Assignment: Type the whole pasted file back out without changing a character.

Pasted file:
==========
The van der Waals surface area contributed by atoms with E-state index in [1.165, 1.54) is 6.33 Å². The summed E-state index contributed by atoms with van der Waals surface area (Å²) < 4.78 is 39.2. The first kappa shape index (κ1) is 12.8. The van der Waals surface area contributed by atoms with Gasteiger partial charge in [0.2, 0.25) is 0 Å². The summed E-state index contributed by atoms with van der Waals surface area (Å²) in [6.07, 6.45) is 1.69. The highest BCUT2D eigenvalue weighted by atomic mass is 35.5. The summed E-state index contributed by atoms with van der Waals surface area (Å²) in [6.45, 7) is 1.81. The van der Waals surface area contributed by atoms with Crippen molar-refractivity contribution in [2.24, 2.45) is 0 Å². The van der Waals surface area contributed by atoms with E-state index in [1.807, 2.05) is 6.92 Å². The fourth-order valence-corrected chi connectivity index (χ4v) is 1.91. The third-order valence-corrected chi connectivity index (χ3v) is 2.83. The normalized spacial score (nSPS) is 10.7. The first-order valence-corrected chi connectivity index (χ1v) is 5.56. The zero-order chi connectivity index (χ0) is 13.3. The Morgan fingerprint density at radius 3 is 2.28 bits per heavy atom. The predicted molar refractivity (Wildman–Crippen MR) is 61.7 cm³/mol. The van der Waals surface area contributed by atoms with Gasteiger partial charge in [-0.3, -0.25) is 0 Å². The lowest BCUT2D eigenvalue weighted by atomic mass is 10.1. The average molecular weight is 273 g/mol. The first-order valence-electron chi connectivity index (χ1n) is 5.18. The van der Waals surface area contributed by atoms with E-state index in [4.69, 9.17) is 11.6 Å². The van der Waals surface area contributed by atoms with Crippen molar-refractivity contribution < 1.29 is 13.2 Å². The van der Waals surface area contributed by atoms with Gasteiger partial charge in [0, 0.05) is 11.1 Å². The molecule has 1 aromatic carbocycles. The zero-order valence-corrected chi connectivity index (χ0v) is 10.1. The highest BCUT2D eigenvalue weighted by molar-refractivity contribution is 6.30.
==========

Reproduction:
The van der Waals surface area contributed by atoms with E-state index in [1.165, 1.54) is 6.33 Å². The summed E-state index contributed by atoms with van der Waals surface area (Å²) < 4.78 is 39.2. The first kappa shape index (κ1) is 12.8. The van der Waals surface area contributed by atoms with Gasteiger partial charge in [0.2, 0.25) is 0 Å². The summed E-state index contributed by atoms with van der Waals surface area (Å²) in [6.07, 6.45) is 1.69. The highest BCUT2D eigenvalue weighted by atomic mass is 35.5. The summed E-state index contributed by atoms with van der Waals surface area (Å²) in [6.45, 7) is 1.81. The van der Waals surface area contributed by atoms with Crippen molar-refractivity contribution in [2.24, 2.45) is 0 Å². The van der Waals surface area contributed by atoms with E-state index in [1.807, 2.05) is 6.92 Å². The fourth-order valence-corrected chi connectivity index (χ4v) is 1.91. The third-order valence-corrected chi connectivity index (χ3v) is 2.83. The normalized spacial score (nSPS) is 10.7. The first-order valence-corrected chi connectivity index (χ1v) is 5.56. The zero-order chi connectivity index (χ0) is 13.3. The Morgan fingerprint density at radius 3 is 2.28 bits per heavy atom. The predicted molar refractivity (Wildman–Crippen MR) is 61.7 cm³/mol. The van der Waals surface area contributed by atoms with Gasteiger partial charge in [-0.3, -0.25) is 0 Å². The lowest BCUT2D eigenvalue weighted by atomic mass is 10.1. The average molecular weight is 273 g/mol. The first-order valence-electron chi connectivity index (χ1n) is 5.18. The van der Waals surface area contributed by atoms with E-state index in [4.69, 9.17) is 11.6 Å². The van der Waals surface area contributed by atoms with Crippen molar-refractivity contribution < 1.29 is 13.2 Å². The van der Waals surface area contributed by atoms with Gasteiger partial charge in [0, 0.05) is 11.1 Å². The molecule has 1 aromatic carbocycles. The zero-order valence-corrected chi connectivity index (χ0v) is 10.1. The highest BCUT2D eigenvalue weighted by molar-refractivity contribution is 6.30.